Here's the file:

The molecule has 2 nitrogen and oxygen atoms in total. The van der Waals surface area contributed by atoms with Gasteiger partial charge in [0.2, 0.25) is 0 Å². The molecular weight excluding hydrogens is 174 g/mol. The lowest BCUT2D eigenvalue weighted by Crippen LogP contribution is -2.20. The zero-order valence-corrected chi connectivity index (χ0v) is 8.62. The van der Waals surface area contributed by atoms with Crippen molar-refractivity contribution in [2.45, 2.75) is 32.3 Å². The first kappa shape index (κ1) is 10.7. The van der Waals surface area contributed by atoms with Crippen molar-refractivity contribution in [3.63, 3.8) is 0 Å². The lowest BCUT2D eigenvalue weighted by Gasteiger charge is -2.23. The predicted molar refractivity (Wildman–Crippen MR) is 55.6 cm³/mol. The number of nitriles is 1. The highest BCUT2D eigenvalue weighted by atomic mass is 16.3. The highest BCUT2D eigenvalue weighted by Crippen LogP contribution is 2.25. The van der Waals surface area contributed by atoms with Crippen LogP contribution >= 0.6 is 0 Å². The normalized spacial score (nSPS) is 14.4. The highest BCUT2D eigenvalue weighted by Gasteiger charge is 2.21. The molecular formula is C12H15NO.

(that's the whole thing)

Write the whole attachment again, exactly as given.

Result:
The molecule has 2 nitrogen and oxygen atoms in total. The van der Waals surface area contributed by atoms with Gasteiger partial charge in [0.2, 0.25) is 0 Å². The molecular weight excluding hydrogens is 174 g/mol. The lowest BCUT2D eigenvalue weighted by Crippen LogP contribution is -2.20. The zero-order valence-corrected chi connectivity index (χ0v) is 8.62. The van der Waals surface area contributed by atoms with Crippen molar-refractivity contribution in [2.45, 2.75) is 32.3 Å². The first kappa shape index (κ1) is 10.7. The van der Waals surface area contributed by atoms with Crippen molar-refractivity contribution in [3.63, 3.8) is 0 Å². The lowest BCUT2D eigenvalue weighted by Gasteiger charge is -2.23. The predicted molar refractivity (Wildman–Crippen MR) is 55.6 cm³/mol. The number of nitriles is 1. The highest BCUT2D eigenvalue weighted by atomic mass is 16.3. The highest BCUT2D eigenvalue weighted by Crippen LogP contribution is 2.25. The van der Waals surface area contributed by atoms with Crippen LogP contribution >= 0.6 is 0 Å². The normalized spacial score (nSPS) is 14.4. The highest BCUT2D eigenvalue weighted by Gasteiger charge is 2.21. The molecular formula is C12H15NO.